The prevalence of racism and the reduction of homophobia were the two key issues that many fans said concerned them.

66 percent of those polled thought the AFL could be doing more to combat racism, while 59 percent of fans wanted to see an annual round of Pride.

Worryingly, just under half (47 per cent) of all fans have witnessed racist comments directed at a player, and the fact that 69 per cent of those surveyed believed their club needed a deal review. to indigenous players it highlights how far the game is. it has yet to come when it arrives.

But not everyone said that the two main social issues being discussed in footy concerned them, or that they should even be discussed.

“There is also concern over qualitative feedback that there is too much emphasis on the ‘woke agenda’ and some fans are even questioning why questions on these topics are being included in the fan poll,” an AFL Fans Association spokesperson said.

Indeed, many fans believed that the league and clubs should distance themselves from social issues, ranking the inclusion last of the six issues clubs should be concerned about.

“Football is a place of inclusion and belonging and there is absolutely no place for racism in our game at any level. Ever. Everyone involved in football, including the fans, has a role to play in fighting racism and defamation in football and in the broader community,” AFL social policy manager Tanya Hosch stated.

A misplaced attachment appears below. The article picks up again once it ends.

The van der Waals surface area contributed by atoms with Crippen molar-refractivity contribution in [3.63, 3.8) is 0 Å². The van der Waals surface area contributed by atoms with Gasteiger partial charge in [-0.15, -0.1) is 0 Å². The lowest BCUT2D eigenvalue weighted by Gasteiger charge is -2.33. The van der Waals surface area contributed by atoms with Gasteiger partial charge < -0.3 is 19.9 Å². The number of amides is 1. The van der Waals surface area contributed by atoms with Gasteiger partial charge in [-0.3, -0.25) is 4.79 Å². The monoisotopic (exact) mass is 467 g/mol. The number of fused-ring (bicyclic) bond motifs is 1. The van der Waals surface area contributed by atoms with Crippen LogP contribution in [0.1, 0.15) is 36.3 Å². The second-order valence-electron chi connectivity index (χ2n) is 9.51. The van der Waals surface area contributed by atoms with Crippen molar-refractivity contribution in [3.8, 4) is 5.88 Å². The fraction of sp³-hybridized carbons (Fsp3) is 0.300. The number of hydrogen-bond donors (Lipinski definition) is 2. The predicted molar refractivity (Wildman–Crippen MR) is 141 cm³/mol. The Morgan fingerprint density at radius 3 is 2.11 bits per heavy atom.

“No one in our game or in the community deserves to be discriminated against and vilified because of their faith or race and there is simply no excuse for it.”

When it comes to trying to combat homophobia and smearing of gay people, while fans are essentially divided on the concept, the league is considering a round of Pride.

After the ‘Manly Seven’ saga debacle that was one of the NRL’s biggest controversies last season, clubs and the league are throwing out a rainbow jumper in a hurry.

The Swans and St. Kilda, on the other hand, through their annual Pride match, have been introducing educational programs and using rainbow initiatives, with captain Callum Mills even criticizing Manly at the time for not being an inclusive club.

While Hosch has said the league is potentially open to a Pride round, there were no immediate plans to host one.

Part of that, no doubt, is the fact that fans concerned about the so-called ‘wake up agenda’, who want the league to focus only on soccer, will turn away even further.